Carbon Pricing Leadership Report
At CPLC's Second High-Level Assembly, the Coalition launched its first annual report. The report captures over 60 stories of successful carbon pricing efforts. The stories contained here, cross geographies and sectors, and range from governments working to expand, deepen and link carbon pricing systems, to corporate innovation through internal carbon pricing and student-led campaigns to raise awareness about the need for action.
Carbon Pricing Leadership Coalition
Carbon emissions from the burning of fossil fuels already carry a hefty price, though people are rarely aware of it. The bill comes to all of us masked in public health care costs, harm to the environment, and the effects of climate change.
But what if the cost of carbon emissions was instead paid at the source, where choices about fuel use are made? How would that change the incentive structure underpinning our global reliance on fossil fuels?
That's the idea behind carbon pricing. It shifts the social costs of climate change to the source of the pollution, encouraging polluters to reduce emissions and invest in clean energy and low-carbon growth.
So how do we put a price on carbon, and why do so many government and business leaders support it?
In September 2014, the idea of a Carbon Pricing Leadership Coalition formed from a groundswell of support for carbon pricing at the UN Climate Summit, where 74 countries and more than 1,000 companies expressed support for carbon pricing. The Coalition officially launched at COP21 in Paris, with the goal to expand the use of effective carbon pricing policies that can maintain competitiveness, create jobs, encourage innovation, and deliver meaningful emissions reductions.
On October 19, 2015, World Bank Group President Jim Yong Kim and International Monetary Fund Managing Director Christine Lagarde launched The Carbon Pricing Panel with heads of government and supported by private sector leaders.
Panel members are demonstrating leadership and calling on their peers to join them in putting a price on carbon.
A growing number of leaders – national, local and corporate – are speaking out in support of carbon pricing. Listen as they describe their experiences with carbon pricing and the reasons they consider it a powerful and efficient way to reduce emissions.
views on pricing carbon
In recent months, a testcase with carbon pricing has been carried out with three medium sized enterprises (SME’s) from the province of North Brabant, the Netherlands. The participants calculated their carbon footprint and gained insight into what a price on CO2 means for their own business.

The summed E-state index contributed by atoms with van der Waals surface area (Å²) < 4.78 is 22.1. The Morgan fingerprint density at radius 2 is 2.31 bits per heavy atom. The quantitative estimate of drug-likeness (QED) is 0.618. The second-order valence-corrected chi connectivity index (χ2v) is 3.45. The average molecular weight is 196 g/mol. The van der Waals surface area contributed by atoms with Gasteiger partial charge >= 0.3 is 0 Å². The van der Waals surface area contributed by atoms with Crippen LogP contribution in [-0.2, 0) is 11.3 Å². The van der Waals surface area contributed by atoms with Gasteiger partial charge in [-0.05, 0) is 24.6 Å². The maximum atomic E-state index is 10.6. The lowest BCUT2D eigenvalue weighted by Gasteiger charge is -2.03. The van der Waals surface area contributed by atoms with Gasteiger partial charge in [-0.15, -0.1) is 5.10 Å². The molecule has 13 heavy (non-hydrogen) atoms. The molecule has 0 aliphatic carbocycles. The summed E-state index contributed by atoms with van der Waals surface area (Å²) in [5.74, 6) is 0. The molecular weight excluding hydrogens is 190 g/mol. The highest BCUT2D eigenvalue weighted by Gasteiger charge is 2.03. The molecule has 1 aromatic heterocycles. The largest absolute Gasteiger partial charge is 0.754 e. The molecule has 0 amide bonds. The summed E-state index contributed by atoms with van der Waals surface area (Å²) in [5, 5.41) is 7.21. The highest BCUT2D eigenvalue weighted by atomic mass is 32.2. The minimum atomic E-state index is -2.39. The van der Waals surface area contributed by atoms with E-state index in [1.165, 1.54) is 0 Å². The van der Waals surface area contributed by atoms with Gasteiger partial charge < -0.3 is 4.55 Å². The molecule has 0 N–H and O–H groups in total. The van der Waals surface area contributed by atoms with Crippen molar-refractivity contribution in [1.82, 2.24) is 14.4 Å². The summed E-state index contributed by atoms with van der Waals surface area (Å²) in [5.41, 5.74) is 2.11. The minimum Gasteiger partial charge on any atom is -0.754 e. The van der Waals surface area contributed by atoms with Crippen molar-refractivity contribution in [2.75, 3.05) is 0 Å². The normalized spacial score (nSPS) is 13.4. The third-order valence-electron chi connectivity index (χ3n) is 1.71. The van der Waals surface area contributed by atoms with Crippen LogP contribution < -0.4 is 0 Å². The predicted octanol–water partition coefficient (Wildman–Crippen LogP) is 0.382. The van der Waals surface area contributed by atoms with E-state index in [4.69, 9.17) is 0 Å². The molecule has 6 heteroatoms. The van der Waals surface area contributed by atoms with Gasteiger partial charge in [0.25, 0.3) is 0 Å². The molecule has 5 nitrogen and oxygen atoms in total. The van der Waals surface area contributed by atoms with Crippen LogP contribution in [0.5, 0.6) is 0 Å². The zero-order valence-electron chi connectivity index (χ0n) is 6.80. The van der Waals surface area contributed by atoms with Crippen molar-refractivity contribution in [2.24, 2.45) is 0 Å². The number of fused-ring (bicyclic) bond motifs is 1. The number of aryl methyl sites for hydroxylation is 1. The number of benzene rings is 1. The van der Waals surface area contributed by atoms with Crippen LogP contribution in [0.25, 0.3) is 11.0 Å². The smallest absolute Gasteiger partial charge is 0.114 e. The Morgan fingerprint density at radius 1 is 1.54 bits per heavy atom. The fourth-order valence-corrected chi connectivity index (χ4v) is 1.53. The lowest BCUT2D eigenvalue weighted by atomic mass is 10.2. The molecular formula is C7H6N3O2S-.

As the co-chairs of the Carbon Pricing Leadership Coalition (CPLC), we want to accelerate climate action and reaffirm our commitment to carbon pricing. The discussions in Germany are a great opportunity to keep the momentum going.
I4CE has published a series of three Climate Briefs on the management of climate-related risks by financial actors, focusing specifically on three questions:
- Why should financial actors align their portfolios with a 2°C pathway to manage transition risks?
- How could financial actors manage their exposure to climate risks?
- How should financial actors deal with climate-related issues in their portfolios today?
This blogpost rapidly summarizes these three Climate Brief presents an overview of the topics covered and the main conclusions. The three briefs are available on the I4CE website.
As the leading business association dealing with climate change in Australia, the Carbon Market Institute has been at the centre of policy discussions to ensure a business voice is represented in the design and implementation of effective and stable climate policy. This article describes how the inevitability of reformed energy and climate policy in Australia, and new low-carbon developments in the Region, have reignited the debate about the country’s low-emissions future.
The Carbon Pricing Leadership Coalition (CPLC) launched a new initiative to progress the use of carbon pricing as a tool to enable the shipping industry’s decarbonisation and switch away from fossil fuels. The initiative will be co-chaired by Johannah Christensen (Director, Global Maritime Forum) and Tristan Smith (UCL/UMAS), supported by CPLC Partners including the World Bank Group and the International Monetary Fund.
What do HSBC, China, LafargeHolcim and California have in common? Despite the continuing debate in some corners about the ways and means of climate change, they are getting down to business — assigning a price to carbon pollution and then letting the market uncover profitable emissions reductions opportunities.